Time for some short reviews of small games.
Paper Train Traffic (US$1.99) has the player control the signalling for a set of train tracks – their job is simple, prevent crashes! The player controls are beautifully straightforward. Click a light (normally only a few for each level) to switch it between “go” and “stop”, or switch tracks. There is also a boost button to make the stage go quicker and points are awarded on how often this is used. The art is a cute and beautiful pen style reminiscent of school doodles. Each level takes a couple of minutes at most, but with 300 of them there is a great deal of content here. Levels can not be memorised as the sequence of trains is random, sometimes making a level trivially easy, while other times the same level is near impossible. Despite this the game is immensely enjoyable in its fast pace with a just one more try quality.
Fake Colours (US$4.99, previously bundled) is a casual puzzler in which three cubes must be moved across a small square grid to set destinations. The difficulty comes in that each cube can only be moved onto squares which match its colour. There are 30 levels of increasing difficulty as various extra little additions increase the challenge. The game itself looks good and production levels are acceptable, although the non-game screens are a little rough graphically. The controls are clunky, but that does not matter as there does not appear to be a time limit (other than for scoring purposes). A decent little challenging diversion, but ultimately forgettable.
Cook, Serve, Delicious (US$9.99, previously bundled) is an arcade restuarant simulator. The player serves customers by striking a set of keys (or mouse clicks) that produce the desired menu item. It is really a game about being able to quickly and accurately strike the desired combos (the mouse is way too slow). Thus I am very bad at it. It is incredibly well produced, clearly considerable effort has been made to make playing an enjoyable experience. There are many progression options (different menu items, new equipment, achievements, etc) gradually unlocked to keep players interested. Plus there is a campaign and weekly challenges. An exemplar in its genre.
10000000 (US$4.99, previously bundled) is a fast-paced match-3 game, with retro 8-bit graphics. You play as a dungeon adventurer fighting monsters, opening treasure chests and upgrading your castle. Each of these tasks is completed by matching 3 or more items in a grid, which is manipulated by shifting icons in their columns. This game was way too fast for me. How long you can play each dungeon is determined by how quickly you can construct matches. There are many powerups and improvements players can earn to aid them in their dungeoneering. However, none of it was enough to keep my attention. I’m not a huge fan of match-3 games, and this didn’t game overcome that bias.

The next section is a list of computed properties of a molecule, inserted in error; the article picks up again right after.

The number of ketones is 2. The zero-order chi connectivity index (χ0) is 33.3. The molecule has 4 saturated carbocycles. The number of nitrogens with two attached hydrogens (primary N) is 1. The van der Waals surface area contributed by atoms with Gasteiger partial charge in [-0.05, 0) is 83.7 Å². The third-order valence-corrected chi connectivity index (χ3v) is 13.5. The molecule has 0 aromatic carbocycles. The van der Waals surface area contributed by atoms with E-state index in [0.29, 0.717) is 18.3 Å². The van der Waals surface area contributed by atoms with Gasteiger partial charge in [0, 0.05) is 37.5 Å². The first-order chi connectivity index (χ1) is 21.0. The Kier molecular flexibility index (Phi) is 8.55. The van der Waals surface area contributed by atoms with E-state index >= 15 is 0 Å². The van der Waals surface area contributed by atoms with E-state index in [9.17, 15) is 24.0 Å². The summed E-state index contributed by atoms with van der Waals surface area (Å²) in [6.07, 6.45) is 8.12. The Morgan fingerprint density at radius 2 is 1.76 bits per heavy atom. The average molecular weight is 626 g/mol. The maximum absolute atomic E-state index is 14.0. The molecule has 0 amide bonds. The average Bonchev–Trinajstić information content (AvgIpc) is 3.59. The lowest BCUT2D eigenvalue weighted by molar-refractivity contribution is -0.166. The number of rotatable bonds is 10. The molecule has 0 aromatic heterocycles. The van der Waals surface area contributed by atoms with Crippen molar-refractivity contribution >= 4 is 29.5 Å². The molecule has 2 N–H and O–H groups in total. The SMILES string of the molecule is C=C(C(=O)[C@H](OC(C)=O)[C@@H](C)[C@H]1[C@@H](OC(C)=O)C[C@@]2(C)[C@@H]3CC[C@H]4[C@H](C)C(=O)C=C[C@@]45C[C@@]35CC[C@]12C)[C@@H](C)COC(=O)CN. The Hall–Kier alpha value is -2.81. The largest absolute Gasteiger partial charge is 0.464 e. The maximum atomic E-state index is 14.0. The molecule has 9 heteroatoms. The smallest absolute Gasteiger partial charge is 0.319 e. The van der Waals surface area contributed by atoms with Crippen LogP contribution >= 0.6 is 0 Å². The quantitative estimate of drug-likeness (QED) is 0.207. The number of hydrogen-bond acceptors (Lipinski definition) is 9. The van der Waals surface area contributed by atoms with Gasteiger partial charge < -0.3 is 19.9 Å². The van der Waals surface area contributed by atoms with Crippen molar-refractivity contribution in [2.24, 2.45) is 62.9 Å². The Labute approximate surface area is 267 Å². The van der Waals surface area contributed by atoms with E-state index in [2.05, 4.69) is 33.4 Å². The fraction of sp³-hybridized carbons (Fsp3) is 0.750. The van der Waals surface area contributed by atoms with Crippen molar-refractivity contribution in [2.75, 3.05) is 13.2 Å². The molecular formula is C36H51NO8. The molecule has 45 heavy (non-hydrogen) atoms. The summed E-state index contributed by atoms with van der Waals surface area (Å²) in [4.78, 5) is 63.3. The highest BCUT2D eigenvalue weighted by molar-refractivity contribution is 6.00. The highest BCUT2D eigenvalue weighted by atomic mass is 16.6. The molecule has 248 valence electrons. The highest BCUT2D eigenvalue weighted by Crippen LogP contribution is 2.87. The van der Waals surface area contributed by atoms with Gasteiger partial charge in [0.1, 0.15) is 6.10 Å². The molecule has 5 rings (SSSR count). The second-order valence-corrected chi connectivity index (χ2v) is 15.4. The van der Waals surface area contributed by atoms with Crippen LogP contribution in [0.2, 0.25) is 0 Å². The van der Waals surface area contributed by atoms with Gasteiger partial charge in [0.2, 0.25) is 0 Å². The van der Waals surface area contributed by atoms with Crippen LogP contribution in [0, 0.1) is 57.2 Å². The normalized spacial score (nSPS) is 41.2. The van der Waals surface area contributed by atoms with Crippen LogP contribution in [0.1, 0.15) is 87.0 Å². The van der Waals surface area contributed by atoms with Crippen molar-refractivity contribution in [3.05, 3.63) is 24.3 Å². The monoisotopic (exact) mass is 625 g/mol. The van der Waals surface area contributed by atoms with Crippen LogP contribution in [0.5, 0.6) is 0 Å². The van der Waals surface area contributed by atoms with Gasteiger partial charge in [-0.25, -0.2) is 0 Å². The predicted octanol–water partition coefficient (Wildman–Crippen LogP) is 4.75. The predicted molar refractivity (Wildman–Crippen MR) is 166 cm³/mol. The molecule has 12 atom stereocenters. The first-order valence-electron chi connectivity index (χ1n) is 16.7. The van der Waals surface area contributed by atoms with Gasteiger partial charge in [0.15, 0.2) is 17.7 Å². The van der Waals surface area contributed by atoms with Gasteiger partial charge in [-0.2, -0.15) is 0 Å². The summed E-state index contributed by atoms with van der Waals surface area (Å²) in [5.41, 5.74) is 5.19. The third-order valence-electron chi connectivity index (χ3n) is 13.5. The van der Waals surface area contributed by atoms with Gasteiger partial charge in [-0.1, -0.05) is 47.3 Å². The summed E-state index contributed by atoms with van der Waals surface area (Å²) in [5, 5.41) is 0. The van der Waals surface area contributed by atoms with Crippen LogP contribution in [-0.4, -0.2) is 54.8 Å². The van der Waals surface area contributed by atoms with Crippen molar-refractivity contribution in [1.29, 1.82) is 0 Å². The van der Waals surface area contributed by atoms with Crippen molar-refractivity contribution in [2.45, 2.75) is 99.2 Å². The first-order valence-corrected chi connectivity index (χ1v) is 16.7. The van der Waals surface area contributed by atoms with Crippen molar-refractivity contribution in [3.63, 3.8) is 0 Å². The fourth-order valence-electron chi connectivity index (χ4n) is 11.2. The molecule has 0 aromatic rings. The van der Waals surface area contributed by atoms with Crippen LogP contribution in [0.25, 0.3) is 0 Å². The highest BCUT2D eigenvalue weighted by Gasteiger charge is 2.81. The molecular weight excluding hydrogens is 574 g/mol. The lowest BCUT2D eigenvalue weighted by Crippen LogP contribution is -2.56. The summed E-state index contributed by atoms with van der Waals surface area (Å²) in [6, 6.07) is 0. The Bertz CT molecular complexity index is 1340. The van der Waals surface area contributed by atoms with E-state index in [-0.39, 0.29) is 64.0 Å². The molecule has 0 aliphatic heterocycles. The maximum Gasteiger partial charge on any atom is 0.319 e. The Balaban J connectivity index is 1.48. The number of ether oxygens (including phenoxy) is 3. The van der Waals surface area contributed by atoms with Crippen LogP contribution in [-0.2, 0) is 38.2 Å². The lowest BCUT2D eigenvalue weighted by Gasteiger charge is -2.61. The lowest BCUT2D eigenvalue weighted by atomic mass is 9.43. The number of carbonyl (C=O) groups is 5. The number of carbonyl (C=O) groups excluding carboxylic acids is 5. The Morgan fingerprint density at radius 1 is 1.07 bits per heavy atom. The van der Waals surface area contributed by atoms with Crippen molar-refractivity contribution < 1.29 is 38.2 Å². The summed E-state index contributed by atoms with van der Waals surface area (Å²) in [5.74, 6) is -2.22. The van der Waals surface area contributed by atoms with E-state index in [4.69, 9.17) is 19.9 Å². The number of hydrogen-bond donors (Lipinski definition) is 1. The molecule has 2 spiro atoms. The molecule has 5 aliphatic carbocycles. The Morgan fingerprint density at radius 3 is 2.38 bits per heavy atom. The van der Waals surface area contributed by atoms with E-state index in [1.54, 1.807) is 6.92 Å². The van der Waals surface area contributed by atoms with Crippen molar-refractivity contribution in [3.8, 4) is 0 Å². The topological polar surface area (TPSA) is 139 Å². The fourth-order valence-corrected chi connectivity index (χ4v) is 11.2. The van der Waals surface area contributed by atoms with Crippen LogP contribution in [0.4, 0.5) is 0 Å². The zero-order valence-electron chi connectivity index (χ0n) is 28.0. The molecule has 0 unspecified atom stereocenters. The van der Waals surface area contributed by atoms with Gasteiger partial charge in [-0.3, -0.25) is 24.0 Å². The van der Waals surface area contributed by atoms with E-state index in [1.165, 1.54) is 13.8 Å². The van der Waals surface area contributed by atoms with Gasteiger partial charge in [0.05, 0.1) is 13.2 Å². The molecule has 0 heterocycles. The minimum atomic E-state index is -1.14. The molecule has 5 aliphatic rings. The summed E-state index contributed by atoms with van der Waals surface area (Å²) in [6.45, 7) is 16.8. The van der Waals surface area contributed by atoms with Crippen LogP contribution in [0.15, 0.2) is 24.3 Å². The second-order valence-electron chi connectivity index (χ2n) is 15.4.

Last Hope – Tower Defence (US$8.99) is a tower defence game (surprise!) set in a zombie apocalypse where mainly native Americans defend their villages against the horde. Although the theme seems very lightly applied. There are robots and automatically targeting ballistas. Also, if a character is wounded or even killed by a zombie, they are not converted. They are just resurrected a minute or so later. Thus there is no fear of zombification and multiplying enemies, which seems to me a core part of zombie games. The gameplay is standard casual tower defence: place installations in the path of the enemy; try to channel them; upgrade at the end of a mission. There is no innovation here. Also there seems to be little polish. A couple of bugs caused me to restart. The graphics and animation always seem just a little bit off. The text at one point requested a mobile gesture when playing on my PC. This is clearly a mobile game ported to PC with little effort. Skip it.